June, 2014 – We were having so much fun in Bend, Oregon, that one night when we went to bed we joked that we’d probably stick around for another month. Or maybe all summer!
The next afternoon the Two Bulls wildfire broke out about ten or so miles away.
Within 24 hours the smoke was choking our campsite.
Ironically, back at Crater Lake, we had stood in the snow on the rooftop of an overlook with some Oregon firefighters who told us they expected a very difficult fire season due to the scant snowfall over the winter.
How shocking it was suddenly to find ourselves in the thick of it all!
Luckily, our home has legs, so we hightailed it out of there to Terrebonne, 30 miles or so north of Bend.
Five years ago, after reading an article of ours about propane heaters in Escapees Magazine, Bob had emailed me suggesting we come visit them in central Oregon someday.
We discovered that they participate in a very unusual Escapees program that sets the club far apart from other RVing organizations.
Escapees members who own property can make it available to other members for dry camping, either for an overnight or for a longer stay.
The annual Escapees Travel Guide lists the contact info for these generous members.
There are other programs that do this sort of thing for profit, but Escapees is unique in that the invitation is extended in the spirit of sharing and the program is simply one of many that is offered with the membership.
In this case, not only did Bob and Peggy give us a lovely place to call home for a week while we collected our wits after the fire and re-thought our summer plans, but they offered us warmth, hospitality and friendship as well.
Our first two-day stop was in Prineville, less than an hour’s drive east, where I had noticed an intriguing squiggly road running south (SR-27).
This road took us on a beautiful scenic drive along the banks of the Crooked River.
This is the same river that runs through Smith Rock State Park, but here, rather than towering monoliths on either side, the river makes its way between lava beds.
Heading further east, we stopped at two of the three areas that make up the John Day Fossil Beds National Monument.
We had looked forward to spending some time roaming around this area after reading about it in depth on the excellent RV blog WheelingIt. However, the daytime temps were becoming stifling and we decided our visit this time would be brief.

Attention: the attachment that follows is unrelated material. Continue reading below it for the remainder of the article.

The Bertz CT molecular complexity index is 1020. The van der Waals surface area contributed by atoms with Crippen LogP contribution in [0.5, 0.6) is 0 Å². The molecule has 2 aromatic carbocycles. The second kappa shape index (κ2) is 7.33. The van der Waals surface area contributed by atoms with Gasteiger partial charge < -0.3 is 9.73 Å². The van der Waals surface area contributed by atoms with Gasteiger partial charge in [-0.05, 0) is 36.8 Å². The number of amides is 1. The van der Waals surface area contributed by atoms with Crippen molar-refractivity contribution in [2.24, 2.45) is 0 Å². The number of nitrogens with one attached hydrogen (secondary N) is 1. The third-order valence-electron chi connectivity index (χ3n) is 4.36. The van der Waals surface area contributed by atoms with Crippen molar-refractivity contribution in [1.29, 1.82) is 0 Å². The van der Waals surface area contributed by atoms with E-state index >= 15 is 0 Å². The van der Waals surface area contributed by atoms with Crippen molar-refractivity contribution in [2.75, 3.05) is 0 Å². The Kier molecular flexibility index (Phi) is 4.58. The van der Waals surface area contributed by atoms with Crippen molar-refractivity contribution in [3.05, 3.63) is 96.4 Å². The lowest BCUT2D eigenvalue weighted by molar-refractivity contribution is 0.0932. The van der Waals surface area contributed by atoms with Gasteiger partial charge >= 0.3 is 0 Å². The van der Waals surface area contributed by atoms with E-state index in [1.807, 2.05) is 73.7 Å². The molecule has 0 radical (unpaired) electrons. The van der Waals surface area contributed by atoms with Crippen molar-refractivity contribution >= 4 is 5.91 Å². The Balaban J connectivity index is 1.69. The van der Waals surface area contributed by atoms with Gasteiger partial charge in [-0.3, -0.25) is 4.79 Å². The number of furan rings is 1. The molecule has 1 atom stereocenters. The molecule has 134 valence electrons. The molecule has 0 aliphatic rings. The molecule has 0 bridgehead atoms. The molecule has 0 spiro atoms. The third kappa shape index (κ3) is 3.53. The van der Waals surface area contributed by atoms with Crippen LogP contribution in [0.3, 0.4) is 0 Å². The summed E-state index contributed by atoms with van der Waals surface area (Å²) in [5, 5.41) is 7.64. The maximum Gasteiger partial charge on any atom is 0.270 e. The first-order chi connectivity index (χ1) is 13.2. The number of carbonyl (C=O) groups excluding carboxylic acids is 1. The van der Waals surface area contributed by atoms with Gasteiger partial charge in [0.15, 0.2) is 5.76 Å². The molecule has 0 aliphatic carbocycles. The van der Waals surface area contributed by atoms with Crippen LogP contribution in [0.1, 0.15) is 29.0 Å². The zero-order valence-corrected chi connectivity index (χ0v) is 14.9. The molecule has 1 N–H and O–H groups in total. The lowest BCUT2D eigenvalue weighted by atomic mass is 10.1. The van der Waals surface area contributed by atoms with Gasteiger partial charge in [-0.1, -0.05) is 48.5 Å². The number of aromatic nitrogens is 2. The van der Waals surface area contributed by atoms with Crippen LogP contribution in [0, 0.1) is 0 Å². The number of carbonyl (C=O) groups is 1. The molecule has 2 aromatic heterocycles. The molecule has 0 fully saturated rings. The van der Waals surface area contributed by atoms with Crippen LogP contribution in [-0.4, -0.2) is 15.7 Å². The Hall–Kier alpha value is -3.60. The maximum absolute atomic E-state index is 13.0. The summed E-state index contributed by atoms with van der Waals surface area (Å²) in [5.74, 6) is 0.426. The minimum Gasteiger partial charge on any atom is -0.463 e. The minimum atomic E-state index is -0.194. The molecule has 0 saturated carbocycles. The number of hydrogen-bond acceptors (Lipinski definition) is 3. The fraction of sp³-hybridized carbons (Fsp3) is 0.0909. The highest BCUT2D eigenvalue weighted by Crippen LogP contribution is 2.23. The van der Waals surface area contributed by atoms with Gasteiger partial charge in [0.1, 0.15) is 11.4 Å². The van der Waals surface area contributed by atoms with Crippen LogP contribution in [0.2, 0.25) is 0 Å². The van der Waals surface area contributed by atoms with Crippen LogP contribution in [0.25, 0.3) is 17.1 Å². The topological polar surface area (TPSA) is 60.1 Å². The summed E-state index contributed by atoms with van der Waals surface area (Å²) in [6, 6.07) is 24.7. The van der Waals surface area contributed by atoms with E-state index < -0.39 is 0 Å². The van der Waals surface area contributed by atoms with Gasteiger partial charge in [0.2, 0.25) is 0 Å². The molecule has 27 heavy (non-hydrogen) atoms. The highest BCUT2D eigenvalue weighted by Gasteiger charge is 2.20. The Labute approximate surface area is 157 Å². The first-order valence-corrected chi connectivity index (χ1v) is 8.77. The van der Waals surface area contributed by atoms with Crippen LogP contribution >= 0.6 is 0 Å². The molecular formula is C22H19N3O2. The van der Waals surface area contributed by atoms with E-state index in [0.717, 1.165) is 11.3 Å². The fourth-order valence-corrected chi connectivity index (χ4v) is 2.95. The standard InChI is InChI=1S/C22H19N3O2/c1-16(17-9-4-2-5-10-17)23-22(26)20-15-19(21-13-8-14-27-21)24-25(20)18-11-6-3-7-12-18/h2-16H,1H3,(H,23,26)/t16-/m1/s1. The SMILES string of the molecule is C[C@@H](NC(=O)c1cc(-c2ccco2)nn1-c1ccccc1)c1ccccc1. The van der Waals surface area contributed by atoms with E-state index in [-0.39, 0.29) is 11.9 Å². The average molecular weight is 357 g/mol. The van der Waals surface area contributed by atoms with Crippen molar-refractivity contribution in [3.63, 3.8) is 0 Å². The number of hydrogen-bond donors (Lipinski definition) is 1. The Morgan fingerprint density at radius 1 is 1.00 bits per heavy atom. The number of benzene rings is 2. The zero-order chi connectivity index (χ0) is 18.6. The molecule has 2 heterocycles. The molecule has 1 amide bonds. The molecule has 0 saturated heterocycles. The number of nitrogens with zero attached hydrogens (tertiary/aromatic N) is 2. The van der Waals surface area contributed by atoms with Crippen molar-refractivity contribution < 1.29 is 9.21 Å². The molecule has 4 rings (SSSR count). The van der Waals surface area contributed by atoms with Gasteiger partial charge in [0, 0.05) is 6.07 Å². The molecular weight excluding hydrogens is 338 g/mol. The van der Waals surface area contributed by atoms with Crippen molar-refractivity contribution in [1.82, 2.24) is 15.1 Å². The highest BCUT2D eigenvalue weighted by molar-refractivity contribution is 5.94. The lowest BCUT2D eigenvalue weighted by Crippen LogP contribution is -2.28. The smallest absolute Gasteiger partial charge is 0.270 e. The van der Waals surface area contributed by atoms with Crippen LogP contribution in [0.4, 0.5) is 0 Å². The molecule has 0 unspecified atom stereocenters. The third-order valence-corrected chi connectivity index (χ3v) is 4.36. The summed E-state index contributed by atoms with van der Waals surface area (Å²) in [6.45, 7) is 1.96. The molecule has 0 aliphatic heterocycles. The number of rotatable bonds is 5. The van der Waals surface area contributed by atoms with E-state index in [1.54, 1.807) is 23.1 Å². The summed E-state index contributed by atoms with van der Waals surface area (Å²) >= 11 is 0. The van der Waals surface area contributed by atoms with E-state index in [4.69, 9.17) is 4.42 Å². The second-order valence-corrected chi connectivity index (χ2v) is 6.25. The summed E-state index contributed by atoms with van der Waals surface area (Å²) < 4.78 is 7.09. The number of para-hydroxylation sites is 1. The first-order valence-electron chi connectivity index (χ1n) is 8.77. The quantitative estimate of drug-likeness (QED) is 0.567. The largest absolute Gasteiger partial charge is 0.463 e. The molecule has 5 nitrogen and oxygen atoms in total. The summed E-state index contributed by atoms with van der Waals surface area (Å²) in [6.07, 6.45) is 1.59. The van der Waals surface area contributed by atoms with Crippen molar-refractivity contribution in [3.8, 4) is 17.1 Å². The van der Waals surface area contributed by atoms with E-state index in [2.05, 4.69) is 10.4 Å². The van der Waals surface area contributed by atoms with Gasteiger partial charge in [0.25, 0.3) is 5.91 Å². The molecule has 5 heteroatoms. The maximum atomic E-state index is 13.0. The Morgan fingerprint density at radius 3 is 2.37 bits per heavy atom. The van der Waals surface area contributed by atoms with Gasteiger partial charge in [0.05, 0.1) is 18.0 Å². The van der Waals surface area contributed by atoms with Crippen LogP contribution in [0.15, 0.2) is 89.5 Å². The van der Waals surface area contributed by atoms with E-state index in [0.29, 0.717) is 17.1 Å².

We took a quick swing through the Painted Hills (and I mean quick — Mark laughed as he drove the buggy at race pace and I hung out the window with the camera!).
At the Blue Basin in the Sheep Rock Unit of the Monument we hiked into the strange grey-blue drip castle-like rock formations.
Roasting from the heat, though, we finally found respite indoors in the cool house-turned-museum on the former sheep ranching operations that are now part of the Monument.
We learned that this whole region of Oregon, some 100+ miles east of Bend, was once a huge sheep ranching area. This ranch house offers a peek into how these enterprising folks lived.
Remote even by today’s standards (no internet access for miles!), it was even more remote in the first half of the 1900’s when this ranch was built on open homestead land.
When lambing time and sheep shearing time came around, not only was the rancher busy as the CEO of his operation, overseeing his contract labor in the field and barn for weeks at a time, but his wife was busy as the CEO of her operation too, running a very busy “restaurant” and “rooming house” in her own home!
Elizabeth Cant’s kitchen was the only source of cooked food for many miles around, and the workers were hungry.
The family raised all the meat and grew all the vegetables served at their table, and Elizabeth often served meals in two shifts!
She was a spirited woman and had some classic quotes that are immortalized on the walls of the museum:
“When a woman gets married, she marries the kitchen stove.”
“When I meet St. Peter at the pearly gates, I will be holding my dish towel!”
— Elizabeth Cant
While I was chuckling over these quotes and trying to imagine life in such a different world, Mark had gone back outside to photograph the rusting antique farm equipment in the barnyard.
As he studied the interior of one to line up a photo, a snake suddenly emerged from a hole in the dashboard!
Of course, he was delighted!! Luckily, it was harmless…
We will come back to John Day National Monument another time in a cooler season to see more of it. But for now, after this brief introduction, we were ready to get out of the heat.
The next day we hitched up the rig again and headed further northeast.
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